Kicking things off with a bit of star power, Steven Soderbergh’s The Laundromat injected the inaugural North Texas Film Festival’s Opening Night with a unique energy. As an entity largely sponsored by the financial institution Capital One, it seemed a bit daring to open the festival with a film such as The Laundromat that skewers the financial system around the world with bristling humor. Then again, I suppose Capital One isn’t a purveyor of tax avoidance or shell company creation, so it’s all in jest.
Still firmly planted in the breezy, jazz-tinged vein of his previous films since hitting the mainstream with Ocean’s Eleven (2001) and Logan Lucky (2017), The Laundromat finds Soderbergh in full-on arch mode. Cresting from one stomach churning vignette of voracious wealth to the next, there’s only two constants in the film — the first is grandmother Meryl Streep in a wonderfully comedic role as a middle-class widow hoping for someone to pay for the tragic loss sustained by her husband in a boating accident. The second is the Greek chorus of financiers played by Gary Oldman (doing his best Udo Kier impersonation) and Antonio Banderas, who pop in from time to time to mordantly comment on the film’s machinations, which are ironically of their own Machiavellian doing.
In between these two, The Laundromat is a cameo-infested comedy of broad intentions and globe-trotting excess. Matthias Schoenaerts, Sharon Stone, Jeffrey Wright, David Schwimmer and Larry Wilmore all show up at some point as multi-faceted pawns in a corrupt and predatory chessboard of avarice and greed. It’s all funny as hell, even when people are dying or left broke and miserable.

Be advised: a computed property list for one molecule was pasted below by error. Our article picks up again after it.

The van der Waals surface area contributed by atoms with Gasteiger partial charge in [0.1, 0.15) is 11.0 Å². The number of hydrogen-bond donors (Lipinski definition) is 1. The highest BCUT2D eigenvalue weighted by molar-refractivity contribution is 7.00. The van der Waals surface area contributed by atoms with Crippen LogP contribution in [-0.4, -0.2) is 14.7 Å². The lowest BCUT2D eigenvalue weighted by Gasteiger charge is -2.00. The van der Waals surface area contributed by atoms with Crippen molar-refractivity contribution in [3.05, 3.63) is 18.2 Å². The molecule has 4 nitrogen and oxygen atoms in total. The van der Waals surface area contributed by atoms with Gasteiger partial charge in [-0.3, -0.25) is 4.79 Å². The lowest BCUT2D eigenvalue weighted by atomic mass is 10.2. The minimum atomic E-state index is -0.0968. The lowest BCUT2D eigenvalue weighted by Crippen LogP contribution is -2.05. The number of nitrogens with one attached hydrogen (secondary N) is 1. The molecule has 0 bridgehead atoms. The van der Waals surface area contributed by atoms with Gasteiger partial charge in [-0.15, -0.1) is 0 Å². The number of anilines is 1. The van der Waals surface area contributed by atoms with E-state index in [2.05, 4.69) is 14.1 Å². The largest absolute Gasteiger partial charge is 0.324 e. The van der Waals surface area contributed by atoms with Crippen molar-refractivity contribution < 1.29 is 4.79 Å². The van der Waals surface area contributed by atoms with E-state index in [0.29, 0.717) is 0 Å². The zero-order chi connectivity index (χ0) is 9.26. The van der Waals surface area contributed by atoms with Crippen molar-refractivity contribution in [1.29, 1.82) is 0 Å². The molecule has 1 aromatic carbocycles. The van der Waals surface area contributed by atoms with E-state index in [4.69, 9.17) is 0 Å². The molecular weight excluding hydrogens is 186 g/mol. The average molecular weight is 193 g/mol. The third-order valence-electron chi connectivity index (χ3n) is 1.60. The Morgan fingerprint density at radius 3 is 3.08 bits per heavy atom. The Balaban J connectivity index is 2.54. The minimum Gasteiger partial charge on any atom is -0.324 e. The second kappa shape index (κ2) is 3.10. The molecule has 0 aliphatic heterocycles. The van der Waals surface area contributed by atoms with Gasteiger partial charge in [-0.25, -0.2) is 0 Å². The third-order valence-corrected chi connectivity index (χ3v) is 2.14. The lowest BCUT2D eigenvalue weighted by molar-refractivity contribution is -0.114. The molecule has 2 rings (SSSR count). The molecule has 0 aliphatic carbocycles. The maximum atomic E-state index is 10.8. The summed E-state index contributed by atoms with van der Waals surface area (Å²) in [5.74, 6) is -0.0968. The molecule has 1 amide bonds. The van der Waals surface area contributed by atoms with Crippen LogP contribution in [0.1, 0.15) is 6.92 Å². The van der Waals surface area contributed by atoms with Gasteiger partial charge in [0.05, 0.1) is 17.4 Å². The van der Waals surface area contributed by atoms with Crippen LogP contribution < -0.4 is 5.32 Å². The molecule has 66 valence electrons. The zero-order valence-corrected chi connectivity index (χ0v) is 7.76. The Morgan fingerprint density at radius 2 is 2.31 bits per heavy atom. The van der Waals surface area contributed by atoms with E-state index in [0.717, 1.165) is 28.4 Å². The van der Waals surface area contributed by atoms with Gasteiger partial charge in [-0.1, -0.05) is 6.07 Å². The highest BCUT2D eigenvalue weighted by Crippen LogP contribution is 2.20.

Although comedies built around the black hole of financial corruption in the past two decades seems quite easy to pull off these days (just ask Adam McKay), there’s also an undertone of humanity that’s more striking in The Laundromat than those others. Perhaps it’s the performance of Meryl Streep … or Scott Burn’s caustic screenplay … or the carefully tinged cloak of anger that hovers around every scene, no matter how straightforwardly enamored it appears to be over the golden lifestyles envisioned. Rightfully so, the anger comes into full fruition in the final scene when Soderbergh and Streep step outside the lines of fiction and cast a direct plea to the audience, challenging the whole process we’ve just witnessed. It may not land quite as galvanizing as they want it, but it’s still a timely message that needs to be heard.
The Laundromat will premier on Netflix in mid-October.
With atmosphere to burn and a shadowy aesthetic lit mostly by natural light and the halos of flashlights, Veronika Franz and Severin Fiala’s The Lodge establishes an eerie aura right from the outset. Add in Riley Keogh as a woman slowly going mad in the confines of a frigid landscape with two younger children (Jaeden Martell and Lia McHugh) in her care and the ingredients are tailor made for something special.
Unfortunately, The Lodge missteps fairly often. Extremely hollow in its cruelty and repetitive in its narrative, the film is a sort of companion piece to the filmmakers’ previous psychological horror film Goodnight Mommy (2014). Both films portray the decomposition of trust and familial bond between the nuclear family in a single environment. Both films ratchet up the atmosphere to, at times, unbearable tension and both films are torturous in the way they expand and contract the usual horror movie tropes. The Lodge, however, is less successful because it neglects any tangible connection to its characters. A shocking suicide … the rigors of guilt and loss … religious suppression … all of this is introduced in one way or another throughout the film to explain the very-horrible-things-going-on. None of it resonates outside of the filmmakers’ own commitment in crafting a very repulsive and suffocating effort in which not even the dog escapes unscathed.
The North Texas Film Festival was held at the Cinemark West Plano. For more information, visit http://www.ntxff.com